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Food Matching advice

De_Vine
Posts: 3

De_Vine 04-02-2010

Can someone tell me what the best wine is to accompany fruit di mare? I'm torn between a few options and would love to some advice…

DV

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12 replies to “Food Matching advice”

Robert  G.
Posts: 5

Robert G. 10-02-2010

Dear DV
My personal suggestions would be a crisp, dry and aromatic Albarino from Rias Baixas in NW Spain or a Portuguese alternative. Of course, it depends on the dish itself, yet I always believe that when you match wines with food you need to consider the origin/provenance of the ingredients. Try to keep things ‘local’, as the freshest seasonal ingredients always seem to taste better with the wines from the same region. So, for instance Northern Spain – great shellfish, thus Albarino wine. Alternatively, try a dry fino or manzanilla sherry with a plate of langoustines and prawns. Again a wonderful combination. A light, crisp and fragrant Fiano from Campania is a very enjoyable marriage with the linguine alle vongole from nearby Naples. New Zealand Sauvignon Blanc works extremely well with green-lipped mussels and crayfish because of the same regionally-based tastes and flavours.
Anyway, I'm sure you get the idea. I would tend to avoid red wine though, as it will clash.
Best wishes and bon appetit.
Robert Giorgione

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Garry C.
Posts: 3

Garry C. 11-02-2010

Im a sucker for a good blanc de blancs champagne. You cant fault Ruinarts Blanc de Blanc especially if there loads of lobster and langos with fresh mayo!!

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De_Vine
Posts: 3

De_Vine 16-02-2010

Thank you for your advice, greatly appreciated!

DV

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Mark D.
Posts: 3

Mark D. 17-04-2010

sometimes there is nothing better than the classics. Good chilled Muscadet rarely fails to please and won't break the bank.

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Christopher Q.
Posts: 2

Christopher Q. 08-06-2010

I'll second the Albarino, fantastic seafood wine with a bit more body than a Muscadet. I'm also a big fan of a Gavi di Gavi, or a really cold rosé Sancerre with shellfish.

On a terrace in the sun, for preferance…

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Kata A.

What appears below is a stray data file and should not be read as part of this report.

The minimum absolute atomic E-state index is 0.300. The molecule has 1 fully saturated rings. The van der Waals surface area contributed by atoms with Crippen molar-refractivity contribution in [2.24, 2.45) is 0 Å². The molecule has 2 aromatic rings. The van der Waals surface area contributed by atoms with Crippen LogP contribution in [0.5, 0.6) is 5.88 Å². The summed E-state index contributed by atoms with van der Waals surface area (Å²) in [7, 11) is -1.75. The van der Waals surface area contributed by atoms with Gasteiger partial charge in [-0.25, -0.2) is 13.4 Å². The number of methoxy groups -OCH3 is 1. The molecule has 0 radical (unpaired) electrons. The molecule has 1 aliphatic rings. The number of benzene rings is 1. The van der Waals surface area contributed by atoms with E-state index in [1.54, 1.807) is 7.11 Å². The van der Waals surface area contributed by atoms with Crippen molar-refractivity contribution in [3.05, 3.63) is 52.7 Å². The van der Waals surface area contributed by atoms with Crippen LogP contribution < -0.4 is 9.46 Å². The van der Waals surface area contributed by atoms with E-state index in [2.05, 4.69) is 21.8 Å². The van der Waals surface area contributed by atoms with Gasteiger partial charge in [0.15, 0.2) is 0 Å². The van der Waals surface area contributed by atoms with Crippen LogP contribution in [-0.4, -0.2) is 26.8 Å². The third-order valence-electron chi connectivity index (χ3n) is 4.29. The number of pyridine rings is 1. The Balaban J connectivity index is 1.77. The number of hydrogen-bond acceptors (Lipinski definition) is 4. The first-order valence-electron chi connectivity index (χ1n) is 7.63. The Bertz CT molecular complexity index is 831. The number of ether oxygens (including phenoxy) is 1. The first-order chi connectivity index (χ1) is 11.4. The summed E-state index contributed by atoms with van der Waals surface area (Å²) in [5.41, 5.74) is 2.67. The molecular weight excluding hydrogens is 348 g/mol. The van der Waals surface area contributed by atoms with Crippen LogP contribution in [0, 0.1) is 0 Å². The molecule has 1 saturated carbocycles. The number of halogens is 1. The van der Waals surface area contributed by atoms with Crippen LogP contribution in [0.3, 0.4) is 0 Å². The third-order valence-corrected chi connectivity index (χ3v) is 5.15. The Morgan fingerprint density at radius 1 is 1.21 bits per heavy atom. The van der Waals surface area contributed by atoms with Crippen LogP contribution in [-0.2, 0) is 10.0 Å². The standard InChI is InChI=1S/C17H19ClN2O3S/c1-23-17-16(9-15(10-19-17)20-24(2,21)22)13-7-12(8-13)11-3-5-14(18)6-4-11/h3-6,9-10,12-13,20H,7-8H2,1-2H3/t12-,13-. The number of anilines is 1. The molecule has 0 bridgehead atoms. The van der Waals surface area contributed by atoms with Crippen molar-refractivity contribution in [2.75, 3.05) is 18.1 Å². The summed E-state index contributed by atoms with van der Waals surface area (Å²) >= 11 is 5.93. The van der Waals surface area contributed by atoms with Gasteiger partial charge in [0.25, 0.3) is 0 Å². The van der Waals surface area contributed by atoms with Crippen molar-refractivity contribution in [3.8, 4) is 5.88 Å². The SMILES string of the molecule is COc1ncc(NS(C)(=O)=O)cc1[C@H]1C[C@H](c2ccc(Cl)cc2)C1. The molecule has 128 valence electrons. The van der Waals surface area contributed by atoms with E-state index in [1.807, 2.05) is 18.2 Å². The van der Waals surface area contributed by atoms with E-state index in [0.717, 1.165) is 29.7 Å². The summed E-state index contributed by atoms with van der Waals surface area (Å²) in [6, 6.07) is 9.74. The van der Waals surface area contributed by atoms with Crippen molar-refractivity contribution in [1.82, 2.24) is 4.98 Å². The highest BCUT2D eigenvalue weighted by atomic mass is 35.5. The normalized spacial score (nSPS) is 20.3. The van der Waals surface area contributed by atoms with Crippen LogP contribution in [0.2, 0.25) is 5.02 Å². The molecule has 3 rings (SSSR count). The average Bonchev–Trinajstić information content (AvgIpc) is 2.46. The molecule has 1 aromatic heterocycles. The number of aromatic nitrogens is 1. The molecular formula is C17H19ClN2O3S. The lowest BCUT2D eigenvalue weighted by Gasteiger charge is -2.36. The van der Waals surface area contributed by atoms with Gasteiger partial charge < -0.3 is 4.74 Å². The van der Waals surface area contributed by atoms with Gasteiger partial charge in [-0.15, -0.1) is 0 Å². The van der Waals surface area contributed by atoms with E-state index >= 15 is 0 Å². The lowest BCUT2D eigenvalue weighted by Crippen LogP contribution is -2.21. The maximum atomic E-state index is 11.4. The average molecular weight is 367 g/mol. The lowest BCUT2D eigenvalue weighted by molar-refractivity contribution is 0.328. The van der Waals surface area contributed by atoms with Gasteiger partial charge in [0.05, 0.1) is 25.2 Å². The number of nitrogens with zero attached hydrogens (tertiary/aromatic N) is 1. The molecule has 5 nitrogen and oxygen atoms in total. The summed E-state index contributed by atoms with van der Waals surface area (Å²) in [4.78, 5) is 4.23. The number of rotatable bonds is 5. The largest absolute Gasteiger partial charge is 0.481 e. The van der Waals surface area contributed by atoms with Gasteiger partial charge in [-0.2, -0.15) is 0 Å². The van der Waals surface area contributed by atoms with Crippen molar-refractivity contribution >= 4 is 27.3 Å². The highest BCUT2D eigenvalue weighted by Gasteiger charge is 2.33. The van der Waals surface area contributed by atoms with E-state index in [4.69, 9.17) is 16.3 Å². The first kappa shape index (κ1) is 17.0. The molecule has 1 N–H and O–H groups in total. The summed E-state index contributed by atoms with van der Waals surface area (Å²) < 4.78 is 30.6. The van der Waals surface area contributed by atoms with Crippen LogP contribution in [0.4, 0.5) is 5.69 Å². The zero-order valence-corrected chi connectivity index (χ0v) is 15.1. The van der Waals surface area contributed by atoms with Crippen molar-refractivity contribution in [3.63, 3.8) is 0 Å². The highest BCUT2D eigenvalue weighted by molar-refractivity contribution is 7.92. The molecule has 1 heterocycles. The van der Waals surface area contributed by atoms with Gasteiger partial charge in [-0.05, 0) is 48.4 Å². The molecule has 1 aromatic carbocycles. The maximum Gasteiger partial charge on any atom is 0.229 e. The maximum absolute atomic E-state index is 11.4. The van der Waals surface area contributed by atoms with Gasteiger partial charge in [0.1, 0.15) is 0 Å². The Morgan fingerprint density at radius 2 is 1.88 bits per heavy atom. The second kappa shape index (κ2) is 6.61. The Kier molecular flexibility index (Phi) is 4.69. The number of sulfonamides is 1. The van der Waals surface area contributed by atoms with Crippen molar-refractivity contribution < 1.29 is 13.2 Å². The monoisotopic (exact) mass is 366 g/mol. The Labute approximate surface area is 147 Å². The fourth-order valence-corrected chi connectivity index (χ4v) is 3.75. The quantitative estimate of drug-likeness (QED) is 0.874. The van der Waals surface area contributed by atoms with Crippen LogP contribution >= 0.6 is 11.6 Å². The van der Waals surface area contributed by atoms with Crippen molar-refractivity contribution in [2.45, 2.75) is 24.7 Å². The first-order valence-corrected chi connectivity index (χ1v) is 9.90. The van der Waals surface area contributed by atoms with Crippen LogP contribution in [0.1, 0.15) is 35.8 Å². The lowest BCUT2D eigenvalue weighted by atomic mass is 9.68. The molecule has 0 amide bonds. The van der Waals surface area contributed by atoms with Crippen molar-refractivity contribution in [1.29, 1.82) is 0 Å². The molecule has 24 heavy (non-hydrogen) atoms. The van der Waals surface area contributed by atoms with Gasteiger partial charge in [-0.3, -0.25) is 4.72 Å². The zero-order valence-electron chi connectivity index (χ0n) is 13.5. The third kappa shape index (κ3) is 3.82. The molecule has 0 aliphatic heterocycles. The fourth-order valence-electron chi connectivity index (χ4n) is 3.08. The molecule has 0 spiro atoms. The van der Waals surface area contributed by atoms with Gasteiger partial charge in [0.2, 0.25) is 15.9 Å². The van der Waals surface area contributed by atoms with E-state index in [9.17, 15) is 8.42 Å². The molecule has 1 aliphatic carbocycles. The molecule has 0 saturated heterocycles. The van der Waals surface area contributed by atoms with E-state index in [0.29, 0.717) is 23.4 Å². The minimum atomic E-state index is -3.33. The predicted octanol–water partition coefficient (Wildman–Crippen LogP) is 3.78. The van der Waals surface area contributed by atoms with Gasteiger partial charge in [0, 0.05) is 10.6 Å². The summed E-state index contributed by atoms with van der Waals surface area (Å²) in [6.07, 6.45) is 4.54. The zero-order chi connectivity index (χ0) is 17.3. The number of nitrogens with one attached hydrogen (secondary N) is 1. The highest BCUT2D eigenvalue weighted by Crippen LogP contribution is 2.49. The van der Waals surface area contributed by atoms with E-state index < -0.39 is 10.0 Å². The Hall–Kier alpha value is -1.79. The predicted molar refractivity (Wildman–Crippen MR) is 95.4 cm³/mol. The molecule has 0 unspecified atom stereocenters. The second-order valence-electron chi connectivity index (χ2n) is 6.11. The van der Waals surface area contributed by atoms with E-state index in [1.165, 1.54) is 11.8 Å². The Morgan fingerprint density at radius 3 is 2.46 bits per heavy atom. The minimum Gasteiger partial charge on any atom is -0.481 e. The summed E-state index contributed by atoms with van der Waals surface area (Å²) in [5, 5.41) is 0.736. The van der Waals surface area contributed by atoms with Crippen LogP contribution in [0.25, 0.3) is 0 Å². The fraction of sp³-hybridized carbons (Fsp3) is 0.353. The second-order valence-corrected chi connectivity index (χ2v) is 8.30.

Posts: 1

Kata A. 26-07-2011

Why don't you try DV a crispy Dry Furmint from Tokaj? It is delicious with seafood!

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Nicholas M.
Posts: 2

Nicholas M. 18-11-2011

I would go for some good English Wine – Madeleine Angevine from a vineyard of your choice. Historically the grapes were grown in the Loire and lend themselves to assorted fish. It has cutting edge fresh acidity which is very appealing!

Enjoy

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J B.
Posts: 1

J B. 29-12-2012

Why not to try a simply Gin and tonic with “Gin Mare” and “1724 tonic water”.

Both of these products comes from a spanish producer based in the idea of grastronomical experiences and the mediterranean sea.

Gin Mare is crisp, herbaceous yet silky and not pungeant. 1724 is one of the less tart or dry tonic that there is in the markey since it has been produce with smaller bubbles and some slices of mandarin peels from peru for roundness.

Build your regular Gin and tonic ina “balloon glass” or a big Goblet and garnish with a basil leave or a Rosemary sprig

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Hugo L.
Posts: 1

Hugo L. 09-01-2013 (edited)

Always the first thought is how are you cooking and with what ? I agree with the Muscadet idea , which will bring crispy texture and fresh acidity with suficiant fruit structure . WE make our whites in the Southern Rhone Valley with 6 blended grapes ; 3 that bring the aromas, structure and of course fruit and 3 that supply the freshness and acidity combining to create a complex wine that adapts more easily to different cooking styles from classic to BBQ .… bon app !……… I 've just placed this wine Mourchon's CDR Blanc “La Source” in this years Sommelier Wine Awards 2013.

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Marcin S.
Posts: 2

Marcin S. 26-02-2013

Well chilled glass of Fino Sherry is fantastic with Sea food in general~

Enjoy!

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Georgios P.
Posts: 1

Georgios P. 18-03-2013

A chenin blanc would do as well…

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Mike G.
Posts: 1

Mike G. 23-01-2014

Macon Village

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